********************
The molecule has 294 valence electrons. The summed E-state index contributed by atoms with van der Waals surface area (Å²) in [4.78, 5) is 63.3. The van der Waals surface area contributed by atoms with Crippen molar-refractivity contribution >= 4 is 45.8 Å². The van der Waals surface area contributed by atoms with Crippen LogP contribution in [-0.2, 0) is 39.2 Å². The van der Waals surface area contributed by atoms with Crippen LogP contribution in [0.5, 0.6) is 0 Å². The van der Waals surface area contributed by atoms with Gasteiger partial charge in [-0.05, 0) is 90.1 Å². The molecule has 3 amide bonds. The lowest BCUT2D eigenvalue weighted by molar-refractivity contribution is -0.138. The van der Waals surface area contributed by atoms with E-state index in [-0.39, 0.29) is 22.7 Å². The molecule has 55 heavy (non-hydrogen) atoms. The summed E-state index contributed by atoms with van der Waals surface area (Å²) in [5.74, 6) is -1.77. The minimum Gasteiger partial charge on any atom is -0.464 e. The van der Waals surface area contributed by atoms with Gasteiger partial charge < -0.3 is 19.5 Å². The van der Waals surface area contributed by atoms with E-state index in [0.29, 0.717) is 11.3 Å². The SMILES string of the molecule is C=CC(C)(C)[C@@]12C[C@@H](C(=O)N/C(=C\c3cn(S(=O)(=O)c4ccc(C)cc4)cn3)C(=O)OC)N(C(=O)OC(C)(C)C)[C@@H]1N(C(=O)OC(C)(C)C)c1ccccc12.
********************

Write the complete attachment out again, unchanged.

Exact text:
The molecule has 294 valence electrons. The summed E-state index contributed by atoms with van der Waals surface area (Å²) in [4.78, 5) is 63.3. The van der Waals surface area contributed by atoms with Crippen molar-refractivity contribution >= 4 is 45.8 Å². The van der Waals surface area contributed by atoms with Crippen LogP contribution in [-0.2, 0) is 39.2 Å². The van der Waals surface area contributed by atoms with Crippen LogP contribution in [0.5, 0.6) is 0 Å². The van der Waals surface area contributed by atoms with Gasteiger partial charge in [-0.05, 0) is 90.1 Å². The molecule has 3 amide bonds. The lowest BCUT2D eigenvalue weighted by molar-refractivity contribution is -0.138. The van der Waals surface area contributed by atoms with E-state index in [-0.39, 0.29) is 22.7 Å². The molecule has 55 heavy (non-hydrogen) atoms. The summed E-state index contributed by atoms with van der Waals surface area (Å²) in [5.74, 6) is -1.77. The minimum Gasteiger partial charge on any atom is -0.464 e. The van der Waals surface area contributed by atoms with Gasteiger partial charge < -0.3 is 19.5 Å². The van der Waals surface area contributed by atoms with E-state index in [0.29, 0.717) is 11.3 Å². The SMILES string of the molecule is C=CC(C)(C)[C@@]12C[C@@H](C(=O)N/C(=C\c3cn(S(=O)(=O)c4ccc(C)cc4)cn3)C(=O)OC)N(C(=O)OC(C)(C)C)[C@@H]1N(C(=O)OC(C)(C)C)c1ccccc12.